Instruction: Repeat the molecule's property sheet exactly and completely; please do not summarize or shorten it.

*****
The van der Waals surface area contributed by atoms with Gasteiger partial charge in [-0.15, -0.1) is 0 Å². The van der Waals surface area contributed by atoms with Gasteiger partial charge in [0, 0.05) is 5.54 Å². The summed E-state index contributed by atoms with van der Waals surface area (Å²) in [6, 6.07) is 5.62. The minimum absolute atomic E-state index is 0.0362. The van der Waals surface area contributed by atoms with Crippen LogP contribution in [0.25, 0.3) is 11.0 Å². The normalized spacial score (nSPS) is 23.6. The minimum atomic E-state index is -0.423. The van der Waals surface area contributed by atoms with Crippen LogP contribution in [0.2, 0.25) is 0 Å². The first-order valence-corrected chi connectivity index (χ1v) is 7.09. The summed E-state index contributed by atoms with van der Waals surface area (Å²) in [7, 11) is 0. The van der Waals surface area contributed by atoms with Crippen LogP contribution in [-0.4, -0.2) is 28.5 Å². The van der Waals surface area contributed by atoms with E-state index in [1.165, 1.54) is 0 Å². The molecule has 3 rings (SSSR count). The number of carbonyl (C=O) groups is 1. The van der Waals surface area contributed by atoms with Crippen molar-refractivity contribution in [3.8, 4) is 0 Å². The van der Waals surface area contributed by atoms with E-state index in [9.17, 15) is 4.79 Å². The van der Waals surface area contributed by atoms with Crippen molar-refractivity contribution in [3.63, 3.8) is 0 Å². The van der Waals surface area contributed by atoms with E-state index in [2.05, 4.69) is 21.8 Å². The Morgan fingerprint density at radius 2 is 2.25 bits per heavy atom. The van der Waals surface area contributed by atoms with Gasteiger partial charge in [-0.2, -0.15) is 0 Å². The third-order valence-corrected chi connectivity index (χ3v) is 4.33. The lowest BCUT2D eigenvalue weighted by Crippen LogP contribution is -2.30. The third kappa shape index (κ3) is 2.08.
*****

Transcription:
The van der Waals surface area contributed by atoms with Gasteiger partial charge in [-0.15, -0.1) is 0 Å². The van der Waals surface area contributed by atoms with Gasteiger partial charge in [0, 0.05) is 5.54 Å². The summed E-state index contributed by atoms with van der Waals surface area (Å²) in [6, 6.07) is 5.62. The minimum absolute atomic E-state index is 0.0362. The van der Waals surface area contributed by atoms with Crippen LogP contribution in [0.25, 0.3) is 11.0 Å². The normalized spacial score (nSPS) is 23.6. The minimum atomic E-state index is -0.423. The van der Waals surface area contributed by atoms with Crippen LogP contribution in [0.2, 0.25) is 0 Å². The first-order valence-corrected chi connectivity index (χ1v) is 7.09. The summed E-state index contributed by atoms with van der Waals surface area (Å²) in [7, 11) is 0. The van der Waals surface area contributed by atoms with Crippen LogP contribution in [-0.4, -0.2) is 28.5 Å². The van der Waals surface area contributed by atoms with E-state index in [1.165, 1.54) is 0 Å². The molecule has 3 rings (SSSR count). The number of carbonyl (C=O) groups is 1. The van der Waals surface area contributed by atoms with Crippen molar-refractivity contribution in [3.8, 4) is 0 Å². The van der Waals surface area contributed by atoms with E-state index in [9.17, 15) is 4.79 Å². The van der Waals surface area contributed by atoms with Crippen molar-refractivity contribution in [3.63, 3.8) is 0 Å². The van der Waals surface area contributed by atoms with E-state index in [2.05, 4.69) is 21.8 Å². The Morgan fingerprint density at radius 2 is 2.25 bits per heavy atom. The van der Waals surface area contributed by atoms with Gasteiger partial charge in [-0.2, -0.15) is 0 Å². The third-order valence-corrected chi connectivity index (χ3v) is 4.33. The lowest BCUT2D eigenvalue weighted by Crippen LogP contribution is -2.30. The third kappa shape index (κ3) is 2.08.